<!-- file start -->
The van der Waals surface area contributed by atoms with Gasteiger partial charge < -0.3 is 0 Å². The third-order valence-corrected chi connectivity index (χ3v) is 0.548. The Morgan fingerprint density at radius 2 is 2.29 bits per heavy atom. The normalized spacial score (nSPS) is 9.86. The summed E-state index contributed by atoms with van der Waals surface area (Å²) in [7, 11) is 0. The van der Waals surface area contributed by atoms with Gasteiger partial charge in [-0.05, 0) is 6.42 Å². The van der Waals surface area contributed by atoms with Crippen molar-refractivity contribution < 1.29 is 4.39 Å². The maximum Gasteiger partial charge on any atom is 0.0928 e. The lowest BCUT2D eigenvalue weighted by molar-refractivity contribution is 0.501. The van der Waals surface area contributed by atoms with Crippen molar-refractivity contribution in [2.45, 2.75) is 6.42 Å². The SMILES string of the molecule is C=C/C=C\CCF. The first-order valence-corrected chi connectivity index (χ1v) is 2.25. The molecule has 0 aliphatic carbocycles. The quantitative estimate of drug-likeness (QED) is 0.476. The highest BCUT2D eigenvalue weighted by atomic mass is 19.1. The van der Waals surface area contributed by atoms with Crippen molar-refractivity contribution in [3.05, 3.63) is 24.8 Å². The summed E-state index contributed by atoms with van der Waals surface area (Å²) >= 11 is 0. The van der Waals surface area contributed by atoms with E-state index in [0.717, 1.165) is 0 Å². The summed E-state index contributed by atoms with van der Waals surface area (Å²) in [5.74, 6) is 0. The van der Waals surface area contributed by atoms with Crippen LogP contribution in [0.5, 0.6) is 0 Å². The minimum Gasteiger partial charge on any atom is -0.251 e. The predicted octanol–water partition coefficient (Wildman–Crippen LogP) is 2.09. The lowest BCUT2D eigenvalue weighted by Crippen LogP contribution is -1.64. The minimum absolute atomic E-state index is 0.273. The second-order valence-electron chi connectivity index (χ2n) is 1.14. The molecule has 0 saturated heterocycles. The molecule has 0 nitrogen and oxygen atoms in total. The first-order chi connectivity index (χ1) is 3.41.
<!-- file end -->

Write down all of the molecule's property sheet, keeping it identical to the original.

The van der Waals surface area contributed by atoms with Gasteiger partial charge < -0.3 is 0 Å². The third-order valence-corrected chi connectivity index (χ3v) is 0.548. The Morgan fingerprint density at radius 2 is 2.29 bits per heavy atom. The normalized spacial score (nSPS) is 9.86. The summed E-state index contributed by atoms with van der Waals surface area (Å²) in [7, 11) is 0. The van der Waals surface area contributed by atoms with Gasteiger partial charge in [-0.05, 0) is 6.42 Å². The van der Waals surface area contributed by atoms with Crippen molar-refractivity contribution < 1.29 is 4.39 Å². The maximum Gasteiger partial charge on any atom is 0.0928 e. The lowest BCUT2D eigenvalue weighted by molar-refractivity contribution is 0.501. The van der Waals surface area contributed by atoms with Crippen molar-refractivity contribution in [2.45, 2.75) is 6.42 Å². The SMILES string of the molecule is C=C/C=C\CCF. The first-order valence-corrected chi connectivity index (χ1v) is 2.25. The molecule has 0 aliphatic carbocycles. The quantitative estimate of drug-likeness (QED) is 0.476. The highest BCUT2D eigenvalue weighted by atomic mass is 19.1. The van der Waals surface area contributed by atoms with Crippen molar-refractivity contribution in [3.05, 3.63) is 24.8 Å². The summed E-state index contributed by atoms with van der Waals surface area (Å²) >= 11 is 0. The van der Waals surface area contributed by atoms with E-state index in [0.717, 1.165) is 0 Å². The summed E-state index contributed by atoms with van der Waals surface area (Å²) in [5.74, 6) is 0. The van der Waals surface area contributed by atoms with Crippen LogP contribution in [0.5, 0.6) is 0 Å². The minimum Gasteiger partial charge on any atom is -0.251 e. The predicted octanol–water partition coefficient (Wildman–Crippen LogP) is 2.09. The lowest BCUT2D eigenvalue weighted by Crippen LogP contribution is -1.64. The minimum absolute atomic E-state index is 0.273. The second-order valence-electron chi connectivity index (χ2n) is 1.14. The molecule has 0 saturated heterocycles. The molecule has 0 nitrogen and oxygen atoms in total. The first-order chi connectivity index (χ1) is 3.41.